Get yourself a good lawyer

Get yourself a good lawyer

Meeting someone special and building a relationship can be one of the most rewarding things a person can experience, ending a relationship can be one of the most traumatic. 

The drastic change, upheaval, whirlwind of emotions are devastating enough before factoring in any legal aspects, and quite often it’s the litigation that is the most destructive – emotionally, financially and mentally.  

Choosing the right lawyer can make a huge difference not only to the process but the outcome of relationship and family disputes. This is even more important for members of the  LGBTQI+ community.

I think that many members of the [LGBTQI+] community have more complex structures than in the heterosexual community,” says Amy Jenkins, Principal, National Head of the Family law team at Russell Kennedy Lawyers and recognised by Best Lawyers for expertise in Family Law (since 2022). 


Image: Pixabay

Jenkins has built a practice within Russell Kennedy through which she sees a range of clients, some wealthy and some not. Russell Kennedy has significant pro-bono offering which is given to the LGBTQI+ community and many of Jenkins clients come from this community.  She also works with Inner City Legal Centre, legal centres in Marrickville and Redfern and women’s shelters throughout Sydney. The latter has had a notable uptake of lesbians and queer women using their services.

When Jenkins speaks of complex structures, she is referring to the various types of relationships that exist within the LGBTQI+ community: different partnership arrangements, long relationships without children; intricately structured assets and finances. There are also cultural and societal considerations unique to the LGBTQI+ community, some of which can make it difficult for people to seek legal advice.

And those sorts of things are things that we need to tackle head on; there needs to be equal access, without shame or embarrassment, for any member of the community, no matter how they identify,” says Jenkins. “I think, particularly with the LGBTQI+ community, you need to find someone who understands the… [specific concerns and] … language that you speak.”

Image: freepik

Though Jenkins identifies as heterosexual, she has had a long history with the LGBTQI+ community. It began when she was a family lawyer working in Sutherland and a gay man walked into the office asking for legal assistance. Everyone else in the room shrugged helplessly, but Jenkins decided then and there that not only would she help this man, but that she would make it a pillar of her practice to cater to the LGBTQI+ community. To that end, she has spent 15 years building a specialty team which includes queer people and allies. 

I’m really proud of the team that we have. I think it’s quite a unique space. If you look at family law in Sydney, most of the big end of town, the big boutique firms, they don’t target this area, they don’t dabble in this area at all. And I think [the community] is really under-catered for.”

As a Family and Children’s Law specialist, Jenkins deals with domestic violence and child welfare and custody issues, all of which are sadly becoming more manifest within the LGBTQI+ community. Domestic violence may be in the form of physical abuse, coercive control, financial control, and/or manipulation, which can be exacerbated by the wider range of issues endemic to the community.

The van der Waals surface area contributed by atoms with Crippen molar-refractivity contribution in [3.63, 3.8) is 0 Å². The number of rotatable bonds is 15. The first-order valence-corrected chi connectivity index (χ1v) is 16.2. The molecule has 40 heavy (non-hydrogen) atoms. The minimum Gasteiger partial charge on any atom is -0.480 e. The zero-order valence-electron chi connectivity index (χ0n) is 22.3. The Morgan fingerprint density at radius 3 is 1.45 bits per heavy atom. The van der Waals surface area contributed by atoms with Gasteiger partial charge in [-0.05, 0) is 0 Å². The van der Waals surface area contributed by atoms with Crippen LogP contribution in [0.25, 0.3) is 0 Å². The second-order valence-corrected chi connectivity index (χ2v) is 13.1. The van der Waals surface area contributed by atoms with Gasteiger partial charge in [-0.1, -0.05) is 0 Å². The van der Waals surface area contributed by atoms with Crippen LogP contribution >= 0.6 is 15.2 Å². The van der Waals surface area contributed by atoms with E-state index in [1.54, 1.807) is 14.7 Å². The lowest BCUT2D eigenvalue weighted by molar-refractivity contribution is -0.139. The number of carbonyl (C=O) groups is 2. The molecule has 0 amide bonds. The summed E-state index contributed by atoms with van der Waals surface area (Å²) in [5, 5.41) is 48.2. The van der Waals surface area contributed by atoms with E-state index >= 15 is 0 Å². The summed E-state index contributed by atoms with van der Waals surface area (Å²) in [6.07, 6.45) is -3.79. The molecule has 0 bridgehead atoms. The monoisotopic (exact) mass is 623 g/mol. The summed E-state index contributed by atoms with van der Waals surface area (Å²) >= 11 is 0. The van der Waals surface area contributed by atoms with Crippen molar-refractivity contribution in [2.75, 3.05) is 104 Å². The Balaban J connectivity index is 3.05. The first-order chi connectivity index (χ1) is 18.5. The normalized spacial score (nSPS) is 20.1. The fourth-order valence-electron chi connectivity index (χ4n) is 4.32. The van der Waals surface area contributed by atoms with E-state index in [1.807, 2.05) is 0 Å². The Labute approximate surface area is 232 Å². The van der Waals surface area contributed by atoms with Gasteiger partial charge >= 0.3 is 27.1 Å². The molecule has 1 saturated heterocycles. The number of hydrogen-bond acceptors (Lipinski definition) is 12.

Image: Pixabay

Children may come from informal, self-styled surrogacy or parenting arrangements which are susceptible to relationship or lifestyle changes, disagreements, and other factors. Conventional legal avenues might not understand the nuance and complexities of these arrangements and some professionals don’t have the legal experience for such informal arrangements. 

Sydney is well renowned to be the most adversarial and litigious geographical area in the family law space in the whole of Australia, and I think that that definitely plays out in some of the members of our profession,” says Jenkins.  

A lot of lawyers will encourage litigation, whereas Jenkins’ firm prefers to resolve issues through mediation. 

The court system is hugely congested and once you commence a court action, you’re waiting years for a decision, not weeks […] And, to me, if you were able to resolve something at mediation, or even before you get to mediation, the parties are much more likely to be able to look at each other after the end of it.” 

It is quicker, cheaper, less harrowing — especially for children — and the outcomes are almost better for both parties. Through negotiation, there are many more possibilities and work arounds. 

Image: Pixabay

Jenkins finds she can resolve most matters through mediation and very few of her cases go to trial. Her advice to anyone facing a dispute is to seek out specialist lawyers and to do it as quickly as possible. 

I think the hardest thing for me is when someone comes to see me too late.”

There is a time limit of 2 years in which legal action can be taken in relationship matters. Jenkins has seen clients who have hesitated just a little too long or spent lots of time and money with lawyers who achieved nothing. 

This year, Jenkins was recognised by Best Lawyers as “Lawyer of the Year” for Family Law in Sydney, so her advice is probably worth taking.  

It’s very humbling, really humbling. You know, I’m very proud of the work that I do and the work that the team does.”  

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